•May 13, 2010 • Leave a Comment
The Mad Farmer telling it all.
I started this blog to use as sort of a journal for myself. A way to record some of the things I experience on a day to day basis that move me in one way or another. Later it became a way to tells friends that I don’t have the chance to see too often what was happening in school. In reality though I can’t tell but a fraction of the stuff that happens every day. The questions, the comment, jokes, lessons, conversations. It’s not all mine so I feel like I can’t put it out there.
For instance, I hide in the office in the morning so I can get a bit of work done before the madness ensues. The other day a student finds me in there. She is the loud student that is always getting kicked out, has been suspended more times this year than anyone else, and who all the teachers talk about when the students aren’t in the room. For some reason I have really gotten along with this student this year. Now I am trying not to sound like some bullshit movie like Dangerous Minds or something, but it is what it is. I can deal with the “bad” kids all day long, it’s the whiny kids that drive me up a wall. Anyway, when she gets suspended she always comes in and talks with me. I say mean jokes to her and tell her her hair looks like Frederick Douglass, but she never gets mad. Instead she comes back with some witty comment or just laughs. She is an A student and always does her best in my class. But she’s the kind of kid that gets in fist fights with her mom weekly and can’t handle it when she even thinks someone looked at her the wrong way.
Last week she was suspended again and I didn’t see her for a few days. Then she sees me in the office yesterday morning and brings me in a blue gift bag adornd with ribbon and festive tissue paper. She hands it to me and says it is a present for Teacher Appreciation Week and that she ment to give it to me last week, but she got suspended. Inside were two ties (blue and orange my favorite colors) a mug with a note on it and a card with a long handwritten note inside. I didn’t know what to say. I never got a gift from a student before, let alone something so thoughtful. It was a little emabarrassing too, because I got it in the office infront of all the other teachers. They looked just as baffled as I did. I told her that I wasn’t sure what to say and that I cry too easily for her to do something like that to me in public. Then I whispered to her that she probably made my year.
I would love to tell how all of this came about, but it seems like one of those things that’s a bit too sensitive to put out there, but man what a great story.
•April 27, 2010 • 3 Comments
Four years ago (my first full year of teaching) I had my students write letters to themselves. It was only the second day of school. I told them to talk about who their friends were, what they thought highschool would be like, who they liked, and maybe even somethings that were going on in their lives right then, good or bad, that would be a distant memory or at least would have progressed by the next time they read their letters. They were encouraged to attach pitures or souveniers and then asked to put them in an envelope that would be sealed and placed in my basement until they graduated.
Four years later most of these kids are getting ready to graduate. So the other night I pulled the letters out of my basement and started sorting throught them and putting them in envelopes of their own along with a brief note from me. While sorting I realized that about twenty of my former freshmen are no longer in my school. Some have moved out of state. Some to other schools. Some have dropped out. However, two students have been in my head for the last few days.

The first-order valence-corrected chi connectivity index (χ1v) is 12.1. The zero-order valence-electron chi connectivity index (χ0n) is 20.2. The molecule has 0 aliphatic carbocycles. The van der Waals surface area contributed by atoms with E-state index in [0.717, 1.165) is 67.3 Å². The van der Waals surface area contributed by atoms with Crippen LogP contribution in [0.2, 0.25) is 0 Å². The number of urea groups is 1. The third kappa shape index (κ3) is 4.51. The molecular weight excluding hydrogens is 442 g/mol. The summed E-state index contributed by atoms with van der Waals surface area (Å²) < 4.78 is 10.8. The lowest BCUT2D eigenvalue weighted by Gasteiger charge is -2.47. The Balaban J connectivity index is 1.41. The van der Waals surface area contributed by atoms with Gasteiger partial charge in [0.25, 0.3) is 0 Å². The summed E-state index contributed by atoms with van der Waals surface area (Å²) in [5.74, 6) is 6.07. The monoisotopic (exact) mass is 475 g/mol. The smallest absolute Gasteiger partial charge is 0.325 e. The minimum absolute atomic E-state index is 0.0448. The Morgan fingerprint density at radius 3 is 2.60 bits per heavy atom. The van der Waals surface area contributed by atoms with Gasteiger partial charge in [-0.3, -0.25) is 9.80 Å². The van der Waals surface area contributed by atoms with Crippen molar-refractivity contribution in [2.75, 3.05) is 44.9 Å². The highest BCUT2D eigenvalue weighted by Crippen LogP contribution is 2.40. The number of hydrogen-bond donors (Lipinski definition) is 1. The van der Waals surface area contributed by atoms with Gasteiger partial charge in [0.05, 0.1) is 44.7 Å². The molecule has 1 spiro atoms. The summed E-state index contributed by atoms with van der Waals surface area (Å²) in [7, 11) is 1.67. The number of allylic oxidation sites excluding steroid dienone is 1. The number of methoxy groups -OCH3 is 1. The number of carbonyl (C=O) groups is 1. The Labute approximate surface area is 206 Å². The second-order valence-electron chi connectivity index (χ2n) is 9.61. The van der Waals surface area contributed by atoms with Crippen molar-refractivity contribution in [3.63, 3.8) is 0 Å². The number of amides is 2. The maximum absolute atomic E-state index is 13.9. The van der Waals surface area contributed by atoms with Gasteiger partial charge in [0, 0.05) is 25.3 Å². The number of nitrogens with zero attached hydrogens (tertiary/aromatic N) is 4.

One was a freshman in our school and was expelled for an offence that I can not remember. He was not one of my favorites, but we got along okay and I remember being sad when I found out he was leaving. When I asked a friend of his the other day where he was now he told me he was locked up. To my knowledge this is the first student I’ve ever had that has been incarcerated for any significant length of time. From what I hear he’s been in for two years already. No one will tell me why. More than anything I want this young man to get his letter. I don’t know what he wrote in it and I don’t know if it would help or hurt, but I still would like to get it to him. I’m also thinking that I’d like to give it to him. Like I said I never had a really close relationship with him, but I think I’d like to visit him and deliver the letter myself. I’ve never been to a prison beofore and don’t really know anyone in a prison, but I can’t help thinking that any visit that doesn’t come from someone who is angry or crying has got to be a pleasant distraction.
I don’t know who reads this blog, but if you have any insight on this please let me know.
Bells going to ring. Peace.
•March 29, 2010 • 1 Comment
Friday night was teh proudest teaching moment I’ve ever had. We put on our play, Gossip, and it was just the craziest whirlwind madness. Tickets had sold out by Friday morning. Kids and friends were asking all day how they could get in. It is only the second event to ever sell out in our school’s history. It was also the only event in our school’s history to give me diarhea.
We were so behind in getting ready because of the school throwing all kinds of roadblocks our way, that when we took the stage at 7pm the paint was still wet on the set. But when the lights went down the kids went into business mode. Two hours later we concluded our show.
I couldn’t believe how well it had gone off. I didn’t even tell my family we were doing it until the day before because Ithought it was going to be horrible.
I couldn’t wait to get to school Monday morning and see the kids. They were so proud of themselves. After the play they all went out to Hooters. “Reynolds, we’re all going out. Do you want to come with us?” “Where you going?” Hooters.” What would that sound like? “Wife, take the kids home. I’m going out with a bunch of students to Hooters.” Instead I went home and still couldn’t sleep. Too happy.